The expression “given to hospitality” (Rom 12:13) actually means “pursuing hospitality,” or going in for it. The word “hospitality” itself is the idea of taking people in to care for their needs. There are those who are quite capable of doing just that and enjoy it tremendously. It is a gift given in grace by the Lord Himself and needs to be recognized and encouraged. Remember that we serve the Lord by serving others. The Lord Jesus said, “Inasmuch as ye have done it unto one of the least of these my brethren, ye have done it unto me” (Mat 25:40).
Some might question whether or not they have any gift, or what their particular gift might be, or whether gifts are restricted to a certain elite group of people with special talents. The Word of God makes it very clear that while not all do the same thing, every one has something to do. Paul wrote to the believers in Corinth that “every man hath his proper gift of God” (1Co 7:7). Later in the epistle he writes concerning spiritual gifts, “But all these worketh that one and the selfsame Spirit, dividing to every man severally as he will” (12:11).
There is no age restriction or requirement as far as serving the Lord is concerned. Even the very young can be used of the Lord to serve His people. Samuel was but a weaned child when he was presented before the Lord in Shiloh (1Sa 1:24). It was a little maid that told Naaman of the prophet of God in Samaria (2Ki 5:2-3). It was just a lad that had the five barley loaves and two small fish that the Lord Jesus used to feed 5,000 (Joh 6:9).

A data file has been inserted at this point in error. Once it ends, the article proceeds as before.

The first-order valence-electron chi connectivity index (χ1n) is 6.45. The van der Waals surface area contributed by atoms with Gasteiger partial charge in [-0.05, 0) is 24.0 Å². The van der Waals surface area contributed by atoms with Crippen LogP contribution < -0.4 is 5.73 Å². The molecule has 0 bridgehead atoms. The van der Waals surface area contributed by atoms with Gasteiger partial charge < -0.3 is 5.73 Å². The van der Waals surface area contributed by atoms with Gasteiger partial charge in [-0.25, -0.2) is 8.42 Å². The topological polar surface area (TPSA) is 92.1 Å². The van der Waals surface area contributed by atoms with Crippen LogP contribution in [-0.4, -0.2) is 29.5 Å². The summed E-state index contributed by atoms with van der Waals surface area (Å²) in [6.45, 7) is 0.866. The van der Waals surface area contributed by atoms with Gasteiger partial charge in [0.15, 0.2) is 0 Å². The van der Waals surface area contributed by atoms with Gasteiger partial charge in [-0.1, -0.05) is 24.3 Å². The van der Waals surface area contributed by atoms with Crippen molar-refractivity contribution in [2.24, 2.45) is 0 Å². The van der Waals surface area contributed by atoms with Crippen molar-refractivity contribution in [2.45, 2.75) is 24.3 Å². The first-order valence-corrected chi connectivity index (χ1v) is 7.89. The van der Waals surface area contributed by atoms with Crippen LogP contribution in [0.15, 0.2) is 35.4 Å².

We learn, too, that a person is never too old to serve the Lord. Noah was 480 years old when he began to preach and he was 600 years old when he entered into the ark (Gen 7:6). Moses was 80 years old and Aaron was 83 when the Lord first sent them to speak to Pharaoh to let Israel go (Exo 7:7). Caleb was 85 when he told Joshua that he was just as strong then as he was when he was 40, “for war, both to go out, and to come in” (Jos 14:11).
Whatever God has filled our hands with, we must keep in mind, as Paul reminded the believers at Colossae, “Ye serve the Lord Christ” (Col 3:24). We might ask the question that David asked, “Who then is willing to consecrate his service this day unto the LORD?” (1Ch 29:5).
 Bible quotations in this article are from the KJV.